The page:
This collection is a celebration of the eccentric, exuberant career of NZ screen industry frontrunner Tony Williams. As well as being at the helm of many iconic ads (Crunchie, Bugger, Spot, Dear John) Williams made inventive, award-winning indie TV documentaries, and shot or directed pioneering feature films, including Solo and cult horror Next of Kin.
Fifteen wannabe comedians combat nerves and a tight deadline in this first episode of talent quest So You Think You're Funny. The first task for judges Jon Bridges, Raybon Kan and Paul Horan is to eliminate five contenders from the line-up. The contestants are given a few days to write and practise a short set, before performing it in front of a live audience at Queen Street's Classic Comedy Bar. This scenario would be terrifying for most, and it confirms a harsh truth that Horan offers early on: "If the audience hates you, there's not a lot we can do'. One hundred people originally auditioned.
Where would New Zealand culture be without our own music? In this video celebrating NZ On Air's 30th birthday, Mike Chunn (founder of the Play It Strange Trust) describes the 2007 documentary series that followed a group of promising teenage songwriters as they honed their compositions — with help from Play It Strange judges and mentors like Jordan Luck. Chunn is overcome with emotion as he describes the feedback he receives from parents of those involved with the programme, while Luck feels "honoured" to have worked with young musical talent.
Kelsten, Quba, Danye and Bailey are in their mid teens, and are prime contenders for jail. This documentary follows their progress completing a seven week START ( Supporting Today's At Risk Teenagers) programme for young people who have already entered the criminal justice system. A hike into the beautiful and daunting Taranaki bush sees the group start to realise their potential. But for these mostly fatherless Māori teenagers changing ingrained behaviours will be a lifelong challenge. The START Taranaki team know this only too well.
The Karate Kid meets South Auckland when Fritz (played by Australian-Tongan actor Uli Latukefu) learns the warrior ways of his old Dad, so he can secure the return of his family's treasured pro-wrestling title belt from local gangsters. The Legend of Baron To'a marks the first feature from director Kiel McNaughton, whose credits include Auckland Daze and Find Me a Māori Bride. McNaughton also produced acclaimed films Waru and Vai with his wife Kerry Warkia. The action/comedy boasts a stellar Pasifika/Māori cast, including Jay Laga'aia and Shavaughn Ruakere.
British producer Simon Cowell launched hit talent show The X Factor in 2004, after leaving Pop Idol. In April 2013 the Kiwi version debuted on TV3, after 6,000 hopefuls auditioned. Presented by Dominic Bowden, the first season was won by Jackie Thomas. She had survived elimination earlier on, after a campaign by judge and mentor Daniel Bedingfield. In 2015 Beau Monga won the second season. That year, judge Natalia Kills called contestant Joe Irvine "disgusting" for supposedly copying the look of her husband, fellow judge Willy Moon. The couple were fired the next day.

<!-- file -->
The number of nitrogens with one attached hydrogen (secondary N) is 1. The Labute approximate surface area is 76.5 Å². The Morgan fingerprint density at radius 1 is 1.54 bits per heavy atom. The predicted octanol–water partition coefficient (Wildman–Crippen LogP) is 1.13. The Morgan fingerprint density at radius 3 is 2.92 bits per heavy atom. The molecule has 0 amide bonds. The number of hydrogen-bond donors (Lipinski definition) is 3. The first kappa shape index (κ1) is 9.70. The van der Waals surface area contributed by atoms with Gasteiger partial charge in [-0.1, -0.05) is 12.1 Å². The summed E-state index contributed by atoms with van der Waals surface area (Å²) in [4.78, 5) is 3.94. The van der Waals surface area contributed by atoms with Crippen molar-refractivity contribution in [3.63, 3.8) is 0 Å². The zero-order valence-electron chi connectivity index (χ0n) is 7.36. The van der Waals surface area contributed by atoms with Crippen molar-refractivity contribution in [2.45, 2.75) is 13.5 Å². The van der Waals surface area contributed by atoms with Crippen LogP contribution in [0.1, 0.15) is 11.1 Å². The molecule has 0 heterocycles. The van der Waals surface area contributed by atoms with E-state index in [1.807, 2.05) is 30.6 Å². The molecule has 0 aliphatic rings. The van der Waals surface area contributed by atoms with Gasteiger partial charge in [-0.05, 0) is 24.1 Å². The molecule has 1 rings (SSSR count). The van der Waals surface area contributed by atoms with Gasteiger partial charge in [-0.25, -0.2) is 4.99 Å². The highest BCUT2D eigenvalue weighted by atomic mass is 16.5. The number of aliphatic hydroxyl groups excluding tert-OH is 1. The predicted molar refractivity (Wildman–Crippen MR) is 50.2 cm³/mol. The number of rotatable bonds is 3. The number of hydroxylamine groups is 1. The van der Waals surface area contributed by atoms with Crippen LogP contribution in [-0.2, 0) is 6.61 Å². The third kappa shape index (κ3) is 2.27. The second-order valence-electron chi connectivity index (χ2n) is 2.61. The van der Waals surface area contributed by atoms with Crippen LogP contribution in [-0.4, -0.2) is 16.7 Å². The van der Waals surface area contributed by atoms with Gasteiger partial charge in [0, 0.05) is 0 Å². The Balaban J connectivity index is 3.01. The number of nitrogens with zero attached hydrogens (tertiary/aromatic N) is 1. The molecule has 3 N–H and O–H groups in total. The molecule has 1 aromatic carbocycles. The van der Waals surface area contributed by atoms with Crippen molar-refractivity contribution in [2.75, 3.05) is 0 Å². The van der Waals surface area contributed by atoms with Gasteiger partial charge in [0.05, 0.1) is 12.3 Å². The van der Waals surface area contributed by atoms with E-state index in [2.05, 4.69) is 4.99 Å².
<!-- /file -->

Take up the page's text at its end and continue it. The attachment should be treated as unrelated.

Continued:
This children's adventure-comedy is about a teenager, Ben (Carl Dixon), who becomes a superhero, Captain Extraordinary. He must save City Central from forces of evil, but first he must learn how to fly. Ben's Grandad and mentor is retired superhero The Green Termite (played by veteran David McPhail). Non-PC wit and ironic DIY effects make this light-footed series — created by Stephen Campbell (The Cul de Sac) — one for all ages. In this episode, Ben faces off against the villainous Wraith. The show also screened on Australia's ABC Kids and Nickelodeon.
This Close Up All Blacks interview was broadcast from Christchurch Football Club, ahead of the opening test of the much anticipated 2005 tour by the British Lions. Mark Sainsbury is the MC, as coach Graham Henry, captain Tana Umaga, vice-captain Richie McCaw and young lock James Ryan talk pre-game rituals, mentors, half-time food and nicknames (McCaw is known as ‘Fluffy’?). Umaga would shortly make headlines for his part in a controversial tackle on Brian O’Driscoll, which ruled the Lions captain out for the rest of the series (won 3 - 0 by the All Blacks).
Lovers move towards each other through space and time in this episode of te reo series Aroha. Tapu (Cliff Curtis) plays a doctor who is unnerved by the strange behaviour of elderly patient Kahu. Kahu's death affects his niece Irikura (Ngarimu Daniels) deeply, and at the tangi secrets are revealed. Tapu and Irikura are haunted by visions of a shared past; Kahu's ghost has plans for them. This episode played in black and white. Celebrated Māori actor and mentor Don Selwyn plays Kahu. Director Guy Moana created tā moko and carvings for classic 1994 film Once Were Warriors.
Douglas Lloyd Jenkins and Fiona McDonald hit the Auckland area for this leg of their Big Art Trip. They meet up with Black Grace artistic director Neil Ieremia, who is running a mentoring programme for young dancers; sculptor/painter Roger Mortimer, who is transforming bland modern day business letters into replicas of beautiful old documents; sculptor Warren Viscoe, who is busy at a wood symposium, fashion designer Kate Sylvester, at her High Street boutique; and abstract painter Judy Millar, at work in her studio.